Hawaii, ferry at odds in '04 over environment
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By Derrick DePledge
Advertiser Government Writer
By Derrick DePledge
Staff at the state Department of Transportation told Hawaii Superferry in October 2004 that a statewide environmental assessment would be required for the new interisland ferry service. But Superferry executives resisted and, within two days, scaled back the project in a calculated attempt to get an exemption from the state's environmental review law, state records show.
Some in the department not only thought Superferry should be responsible for doing an environmental assessment — one described it as the "right thing to do" — but also seriously considered doing an environmental review of the state's $40 million in harbor improvements for Superferry.
"SF has to do one that addresses their operation to include traffic impacts and the like," Barry Fukunaga, who was deputy director of harbors at the time, wrote in an October 2004 e-mail to Rod Haraga, who was the department's director.
The documents, obtained by The Advertiser through the state's open-records law, show that the internal debate over an environmental review for Superferry was far more extensive than has been publicly disclosed by the Lingle administration and Superferry executives.
Some of the department's staff, records show, also were frustrated that Superferry had not provided detailed operational plans during a critical period in the fall of 2004 when the state was being asked to sign off on the project.
The state ultimately chose not to require that Superferry do an environmental assessment. Fukunaga, who later became the department's director and is now Gov. Linda Lingle's chief of staff, also decided in February 2005 that state harbor improvements for Superferry were minor and exempt from environmental review.
Environmentalists challenged Fukunaga's decision and the state Supreme Court ruled unanimously in August that it was an error. The court's ruling prompted new legal challenges and public protests that halted ferry service and led to a statewide debate over the project's future. State lawmakers finally decided in an extraordinary special session to allow the ferry to operate under conditions to protect the environment while the state conducts a full environmental impact statement.
The Lingle administration has released hundreds of documents related to Superferry in response to The Advertiser's request under the open-records law. The documents are being released in increments because of the large amount involved. The administration is also still in the process of reviewing some of the documents for attorney-client privilege and executive privilege.
The Lingle administration, citing attorney-client privilege, has denied a separate request by The Advertiser for records from state Attorney General Mark Bennett and his deputies to other administration officials regarding Fukunaga's decision to exempt state harbor improvements for Superferry from environmental review. The Advertiser has appealed to the state's Office of Information Practices.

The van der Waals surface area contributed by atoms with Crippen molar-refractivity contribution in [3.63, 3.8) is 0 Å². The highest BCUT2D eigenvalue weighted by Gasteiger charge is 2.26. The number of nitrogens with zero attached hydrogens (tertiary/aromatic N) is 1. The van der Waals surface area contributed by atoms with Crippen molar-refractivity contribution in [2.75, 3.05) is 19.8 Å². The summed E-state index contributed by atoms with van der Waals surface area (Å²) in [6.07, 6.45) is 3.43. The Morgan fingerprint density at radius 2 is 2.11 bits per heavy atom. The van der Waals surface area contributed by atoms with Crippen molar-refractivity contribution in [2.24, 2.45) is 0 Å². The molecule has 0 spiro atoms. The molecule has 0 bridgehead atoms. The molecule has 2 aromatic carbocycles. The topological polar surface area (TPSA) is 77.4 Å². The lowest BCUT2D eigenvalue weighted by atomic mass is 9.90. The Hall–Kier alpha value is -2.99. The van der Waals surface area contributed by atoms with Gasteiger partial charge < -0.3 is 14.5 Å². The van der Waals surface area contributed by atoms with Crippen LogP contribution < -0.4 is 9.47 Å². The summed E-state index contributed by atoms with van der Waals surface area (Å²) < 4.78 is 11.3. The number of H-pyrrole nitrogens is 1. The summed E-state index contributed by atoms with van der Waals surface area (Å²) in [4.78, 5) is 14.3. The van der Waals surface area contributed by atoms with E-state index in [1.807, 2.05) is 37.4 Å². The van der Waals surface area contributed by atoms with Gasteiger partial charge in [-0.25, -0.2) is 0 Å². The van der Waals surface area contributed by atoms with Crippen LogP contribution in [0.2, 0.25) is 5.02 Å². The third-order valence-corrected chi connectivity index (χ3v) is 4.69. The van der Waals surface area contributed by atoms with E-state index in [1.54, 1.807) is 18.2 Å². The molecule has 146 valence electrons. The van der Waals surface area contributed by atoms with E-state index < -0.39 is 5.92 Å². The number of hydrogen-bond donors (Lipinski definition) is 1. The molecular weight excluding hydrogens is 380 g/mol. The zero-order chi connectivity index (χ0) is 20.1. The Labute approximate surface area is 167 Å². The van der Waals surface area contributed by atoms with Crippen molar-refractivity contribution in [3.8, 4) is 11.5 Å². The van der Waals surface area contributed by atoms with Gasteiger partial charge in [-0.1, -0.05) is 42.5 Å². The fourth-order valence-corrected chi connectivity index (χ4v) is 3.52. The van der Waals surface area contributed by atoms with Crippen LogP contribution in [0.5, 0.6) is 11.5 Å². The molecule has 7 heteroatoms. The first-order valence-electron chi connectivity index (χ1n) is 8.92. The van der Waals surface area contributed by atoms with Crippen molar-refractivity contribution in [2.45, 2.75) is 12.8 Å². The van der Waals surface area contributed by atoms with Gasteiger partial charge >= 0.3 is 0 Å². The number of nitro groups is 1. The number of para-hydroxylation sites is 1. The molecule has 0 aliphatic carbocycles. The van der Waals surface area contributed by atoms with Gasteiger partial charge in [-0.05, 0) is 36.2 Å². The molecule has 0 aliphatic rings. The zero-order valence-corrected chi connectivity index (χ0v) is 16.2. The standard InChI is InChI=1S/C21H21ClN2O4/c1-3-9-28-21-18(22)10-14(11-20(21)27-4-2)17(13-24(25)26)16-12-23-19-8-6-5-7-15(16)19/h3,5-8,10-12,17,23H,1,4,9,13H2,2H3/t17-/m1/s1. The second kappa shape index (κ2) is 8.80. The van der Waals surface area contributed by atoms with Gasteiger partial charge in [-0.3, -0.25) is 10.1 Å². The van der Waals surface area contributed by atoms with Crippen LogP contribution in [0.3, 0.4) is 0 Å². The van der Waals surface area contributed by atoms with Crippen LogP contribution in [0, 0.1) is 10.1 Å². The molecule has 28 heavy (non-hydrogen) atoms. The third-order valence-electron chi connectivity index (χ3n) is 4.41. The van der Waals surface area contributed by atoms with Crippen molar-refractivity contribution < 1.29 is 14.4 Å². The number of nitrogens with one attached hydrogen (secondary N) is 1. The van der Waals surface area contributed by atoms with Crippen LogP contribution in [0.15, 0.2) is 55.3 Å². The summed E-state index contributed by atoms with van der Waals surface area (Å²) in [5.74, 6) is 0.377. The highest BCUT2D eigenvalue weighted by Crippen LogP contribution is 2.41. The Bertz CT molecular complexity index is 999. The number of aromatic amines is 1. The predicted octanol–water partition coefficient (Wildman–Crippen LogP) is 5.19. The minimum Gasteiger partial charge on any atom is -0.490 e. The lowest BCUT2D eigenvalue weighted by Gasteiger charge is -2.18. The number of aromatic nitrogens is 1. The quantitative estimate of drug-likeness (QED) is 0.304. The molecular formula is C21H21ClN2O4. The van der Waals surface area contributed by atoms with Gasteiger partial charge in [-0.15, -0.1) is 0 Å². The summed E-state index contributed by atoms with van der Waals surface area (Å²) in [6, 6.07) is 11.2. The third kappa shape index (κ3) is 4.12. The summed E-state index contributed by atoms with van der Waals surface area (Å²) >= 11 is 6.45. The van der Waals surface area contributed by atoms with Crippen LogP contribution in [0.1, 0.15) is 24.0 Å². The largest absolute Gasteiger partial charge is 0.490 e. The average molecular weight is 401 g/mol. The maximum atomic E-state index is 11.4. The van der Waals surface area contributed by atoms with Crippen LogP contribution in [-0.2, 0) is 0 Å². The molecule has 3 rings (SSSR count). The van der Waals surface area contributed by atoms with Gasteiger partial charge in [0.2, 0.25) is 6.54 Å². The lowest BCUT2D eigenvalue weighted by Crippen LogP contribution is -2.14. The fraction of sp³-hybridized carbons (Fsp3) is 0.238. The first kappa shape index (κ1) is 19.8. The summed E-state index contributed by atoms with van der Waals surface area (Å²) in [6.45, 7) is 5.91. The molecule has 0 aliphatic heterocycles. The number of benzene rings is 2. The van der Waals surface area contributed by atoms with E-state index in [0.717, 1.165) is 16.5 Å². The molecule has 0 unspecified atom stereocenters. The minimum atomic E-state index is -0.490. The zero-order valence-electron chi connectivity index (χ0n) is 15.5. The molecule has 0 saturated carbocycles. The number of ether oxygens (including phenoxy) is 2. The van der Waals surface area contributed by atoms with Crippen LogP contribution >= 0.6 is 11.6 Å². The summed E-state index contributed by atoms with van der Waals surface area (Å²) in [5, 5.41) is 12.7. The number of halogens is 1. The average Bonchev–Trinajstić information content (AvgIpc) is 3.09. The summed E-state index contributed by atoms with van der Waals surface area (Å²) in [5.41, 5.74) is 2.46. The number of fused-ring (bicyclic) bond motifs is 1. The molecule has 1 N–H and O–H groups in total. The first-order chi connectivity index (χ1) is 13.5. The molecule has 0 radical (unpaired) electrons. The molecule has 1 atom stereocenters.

Many of the documents released to The Advertiser have also been given to state Auditor Marion Higa, who is investigating the administration's decision-making on the Superferry at the request of state lawmakers. Higa told state senators last week that she has encountered roadblocks and questioned the administration's use of attorney-client privilege and executive privilege in withholding documents.
Fukunaga was out of the office last week and not immediately available to comment about the material provided to The Advertiser. Haraga, who no longer works for the Lingle administration, has declined several requests to discuss Superferry.
Staff disagreements over projects as large as Superferry are not uncommon in government and, since hundreds of documents have yet to be released and others have been withheld, it is difficult to build a complete narrative.
The documents released so far, however, provide new insight into discussions between the department's staff and Superferry during the hectic final months of 2004.
At the time, the department and its consultants were conducting financial and operational reviews of Superferry. The department's harbors staff believed Superferry was considered a "go" project by the administration and was aware the governor's office was tracking progress.
Superferry executives, meanwhile, were under pressure to obtain a letter of intent for the project from the state to show the federal Maritime Administration as part of a federal loan guarantee for ferry construction. Superferry executives were also awaiting a decision from the state's Public Utilities Commission on an operating certificate.
'NO OPERATIONAL PLAN'
Several e-mails between the department's staff complained about a lack of technical detail from Superferry. "In today's meeting with HSF, it became apparent that there really is no operational plan that is documented anywhere," one harbors staffer wrote in late September 2004.
A department document from late October 2004 was more prickly. "It should be noted that many of the problems we are encountering can be attributed to the lack of infrastructure and operational planning. SF focused on their vessel and business plans (market, financing, business activities), but seem to have done little to look at the infrastructure and pierside requirements.
"Many critical issues have been overlooked or are not adequately addressed."
Superferry executives eventually gave the department their infrastructure plans for Honolulu, Kahului, Nawiliwili and Kawaihae harbors in late October 2004.
Over the next few days, several e-mails from harbors staff — including the one from Fukunaga to Haraga — discussed the need for an environmental assessment.